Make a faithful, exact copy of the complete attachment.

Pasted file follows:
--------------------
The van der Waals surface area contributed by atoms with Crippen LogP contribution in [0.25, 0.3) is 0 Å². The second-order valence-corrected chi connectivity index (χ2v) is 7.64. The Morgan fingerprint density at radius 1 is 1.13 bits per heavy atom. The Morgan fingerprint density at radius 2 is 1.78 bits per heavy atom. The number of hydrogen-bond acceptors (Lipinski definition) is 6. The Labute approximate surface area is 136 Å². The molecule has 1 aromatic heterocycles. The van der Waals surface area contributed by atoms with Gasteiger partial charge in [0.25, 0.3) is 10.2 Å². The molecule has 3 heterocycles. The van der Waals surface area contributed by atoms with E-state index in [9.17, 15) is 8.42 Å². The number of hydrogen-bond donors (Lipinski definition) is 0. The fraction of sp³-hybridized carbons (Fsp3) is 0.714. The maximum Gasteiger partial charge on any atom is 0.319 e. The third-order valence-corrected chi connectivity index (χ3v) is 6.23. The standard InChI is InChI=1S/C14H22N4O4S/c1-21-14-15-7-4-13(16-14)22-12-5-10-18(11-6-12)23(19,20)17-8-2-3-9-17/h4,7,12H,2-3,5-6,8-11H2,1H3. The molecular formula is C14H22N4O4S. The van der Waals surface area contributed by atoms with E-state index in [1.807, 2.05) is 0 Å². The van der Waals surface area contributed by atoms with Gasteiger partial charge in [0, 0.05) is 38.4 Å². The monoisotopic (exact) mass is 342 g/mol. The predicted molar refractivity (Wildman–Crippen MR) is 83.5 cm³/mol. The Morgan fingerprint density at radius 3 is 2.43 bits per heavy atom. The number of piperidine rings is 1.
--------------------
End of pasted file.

The van der Waals surface area contributed by atoms with Crippen LogP contribution in [0.25, 0.3) is 0 Å². The second-order valence-corrected chi connectivity index (χ2v) is 7.64. The Morgan fingerprint density at radius 1 is 1.13 bits per heavy atom. The Morgan fingerprint density at radius 2 is 1.78 bits per heavy atom. The number of hydrogen-bond acceptors (Lipinski definition) is 6. The Labute approximate surface area is 136 Å². The molecule has 1 aromatic heterocycles. The van der Waals surface area contributed by atoms with Gasteiger partial charge in [0.25, 0.3) is 10.2 Å². The molecule has 3 heterocycles. The van der Waals surface area contributed by atoms with E-state index in [9.17, 15) is 8.42 Å². The number of hydrogen-bond donors (Lipinski definition) is 0. The fraction of sp³-hybridized carbons (Fsp3) is 0.714. The maximum Gasteiger partial charge on any atom is 0.319 e. The third-order valence-corrected chi connectivity index (χ3v) is 6.23. The standard InChI is InChI=1S/C14H22N4O4S/c1-21-14-15-7-4-13(16-14)22-12-5-10-18(11-6-12)23(19,20)17-8-2-3-9-17/h4,7,12H,2-3,5-6,8-11H2,1H3. The molecular formula is C14H22N4O4S. The van der Waals surface area contributed by atoms with E-state index in [1.807, 2.05) is 0 Å². The van der Waals surface area contributed by atoms with Gasteiger partial charge in [0, 0.05) is 38.4 Å². The monoisotopic (exact) mass is 342 g/mol. The predicted molar refractivity (Wildman–Crippen MR) is 83.5 cm³/mol. The Morgan fingerprint density at radius 3 is 2.43 bits per heavy atom. The number of piperidine rings is 1.